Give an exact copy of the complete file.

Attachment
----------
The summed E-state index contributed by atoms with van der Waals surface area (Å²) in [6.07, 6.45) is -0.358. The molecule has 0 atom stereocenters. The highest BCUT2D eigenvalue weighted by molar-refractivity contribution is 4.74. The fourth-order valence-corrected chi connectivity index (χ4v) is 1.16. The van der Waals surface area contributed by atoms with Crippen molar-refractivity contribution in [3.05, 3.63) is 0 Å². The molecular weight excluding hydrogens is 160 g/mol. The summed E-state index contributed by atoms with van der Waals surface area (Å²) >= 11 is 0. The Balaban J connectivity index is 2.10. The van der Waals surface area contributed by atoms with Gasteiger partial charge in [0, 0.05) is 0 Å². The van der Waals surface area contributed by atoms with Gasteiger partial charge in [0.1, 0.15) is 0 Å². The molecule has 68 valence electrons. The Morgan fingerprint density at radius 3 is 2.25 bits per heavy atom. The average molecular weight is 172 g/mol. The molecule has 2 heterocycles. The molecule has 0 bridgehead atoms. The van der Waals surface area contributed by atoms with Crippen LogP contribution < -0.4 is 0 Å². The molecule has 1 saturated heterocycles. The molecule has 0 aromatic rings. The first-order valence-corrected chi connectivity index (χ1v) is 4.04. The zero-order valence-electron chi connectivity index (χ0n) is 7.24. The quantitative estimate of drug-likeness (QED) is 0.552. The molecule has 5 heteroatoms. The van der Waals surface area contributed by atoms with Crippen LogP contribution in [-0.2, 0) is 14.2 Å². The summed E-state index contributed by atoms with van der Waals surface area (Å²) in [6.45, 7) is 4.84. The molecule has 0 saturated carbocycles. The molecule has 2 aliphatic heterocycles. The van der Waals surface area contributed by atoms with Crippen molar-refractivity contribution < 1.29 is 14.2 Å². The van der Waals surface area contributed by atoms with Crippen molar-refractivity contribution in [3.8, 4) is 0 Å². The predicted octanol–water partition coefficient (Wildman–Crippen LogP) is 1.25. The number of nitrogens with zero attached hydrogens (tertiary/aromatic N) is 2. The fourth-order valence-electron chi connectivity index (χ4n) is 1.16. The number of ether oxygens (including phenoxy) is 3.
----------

The summed E-state index contributed by atoms with van der Waals surface area (Å²) in [6.07, 6.45) is -0.358. The molecule has 0 atom stereocenters. The highest BCUT2D eigenvalue weighted by molar-refractivity contribution is 4.74. The fourth-order valence-corrected chi connectivity index (χ4v) is 1.16. The van der Waals surface area contributed by atoms with Crippen molar-refractivity contribution in [3.05, 3.63) is 0 Å². The molecular weight excluding hydrogens is 160 g/mol. The summed E-state index contributed by atoms with van der Waals surface area (Å²) >= 11 is 0. The Balaban J connectivity index is 2.10. The van der Waals surface area contributed by atoms with Gasteiger partial charge in [0, 0.05) is 0 Å². The van der Waals surface area contributed by atoms with Gasteiger partial charge in [0.1, 0.15) is 0 Å². The molecule has 68 valence electrons. The Morgan fingerprint density at radius 3 is 2.25 bits per heavy atom. The average molecular weight is 172 g/mol. The molecule has 2 heterocycles. The molecule has 0 bridgehead atoms. The van der Waals surface area contributed by atoms with Crippen LogP contribution < -0.4 is 0 Å². The molecule has 1 saturated heterocycles. The molecule has 0 aromatic rings. The first-order valence-corrected chi connectivity index (χ1v) is 4.04. The zero-order valence-electron chi connectivity index (χ0n) is 7.24. The quantitative estimate of drug-likeness (QED) is 0.552. The molecule has 5 heteroatoms. The van der Waals surface area contributed by atoms with Crippen LogP contribution in [-0.2, 0) is 14.2 Å². The summed E-state index contributed by atoms with van der Waals surface area (Å²) in [6.45, 7) is 4.84. The molecule has 0 saturated carbocycles. The molecule has 2 aliphatic heterocycles. The van der Waals surface area contributed by atoms with Crippen molar-refractivity contribution < 1.29 is 14.2 Å². The van der Waals surface area contributed by atoms with Crippen molar-refractivity contribution in [3.8, 4) is 0 Å². The predicted octanol–water partition coefficient (Wildman–Crippen LogP) is 1.25. The number of nitrogens with zero attached hydrogens (tertiary/aromatic N) is 2. The fourth-order valence-electron chi connectivity index (χ4n) is 1.16. The number of ether oxygens (including phenoxy) is 3.